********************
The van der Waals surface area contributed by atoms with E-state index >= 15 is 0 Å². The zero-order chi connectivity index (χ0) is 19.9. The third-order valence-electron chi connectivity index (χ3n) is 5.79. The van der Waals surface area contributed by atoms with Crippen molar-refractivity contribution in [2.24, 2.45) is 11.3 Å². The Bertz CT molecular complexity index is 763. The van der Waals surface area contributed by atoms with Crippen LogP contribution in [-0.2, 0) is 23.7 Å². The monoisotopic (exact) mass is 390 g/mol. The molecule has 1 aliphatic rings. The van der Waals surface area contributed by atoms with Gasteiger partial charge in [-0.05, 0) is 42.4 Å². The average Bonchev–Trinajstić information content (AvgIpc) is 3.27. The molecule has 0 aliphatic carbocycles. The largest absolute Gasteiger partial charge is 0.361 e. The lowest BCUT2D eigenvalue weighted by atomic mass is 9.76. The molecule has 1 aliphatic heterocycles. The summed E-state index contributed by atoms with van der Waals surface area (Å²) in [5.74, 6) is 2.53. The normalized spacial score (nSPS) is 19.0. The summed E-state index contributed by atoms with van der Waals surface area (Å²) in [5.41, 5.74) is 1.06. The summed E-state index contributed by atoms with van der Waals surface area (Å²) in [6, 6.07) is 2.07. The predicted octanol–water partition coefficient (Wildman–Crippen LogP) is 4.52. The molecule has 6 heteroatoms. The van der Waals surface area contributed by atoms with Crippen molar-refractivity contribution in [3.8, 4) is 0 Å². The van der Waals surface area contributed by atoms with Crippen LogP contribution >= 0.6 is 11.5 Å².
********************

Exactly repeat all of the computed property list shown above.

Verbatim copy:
The van der Waals surface area contributed by atoms with E-state index >= 15 is 0 Å². The zero-order chi connectivity index (χ0) is 19.9. The third-order valence-electron chi connectivity index (χ3n) is 5.79. The van der Waals surface area contributed by atoms with Crippen molar-refractivity contribution in [2.24, 2.45) is 11.3 Å². The Bertz CT molecular complexity index is 763. The van der Waals surface area contributed by atoms with Crippen LogP contribution in [-0.2, 0) is 23.7 Å². The monoisotopic (exact) mass is 390 g/mol. The molecule has 1 aliphatic rings. The van der Waals surface area contributed by atoms with Gasteiger partial charge in [-0.05, 0) is 42.4 Å². The average Bonchev–Trinajstić information content (AvgIpc) is 3.27. The molecule has 0 aliphatic carbocycles. The largest absolute Gasteiger partial charge is 0.361 e. The lowest BCUT2D eigenvalue weighted by atomic mass is 9.76. The molecule has 1 aliphatic heterocycles. The summed E-state index contributed by atoms with van der Waals surface area (Å²) in [5.74, 6) is 2.53. The normalized spacial score (nSPS) is 19.0. The summed E-state index contributed by atoms with van der Waals surface area (Å²) in [5.41, 5.74) is 1.06. The summed E-state index contributed by atoms with van der Waals surface area (Å²) in [6, 6.07) is 2.07. The predicted octanol–water partition coefficient (Wildman–Crippen LogP) is 4.52. The molecule has 6 heteroatoms. The van der Waals surface area contributed by atoms with Crippen molar-refractivity contribution in [3.8, 4) is 0 Å². The van der Waals surface area contributed by atoms with Crippen LogP contribution >= 0.6 is 11.5 Å².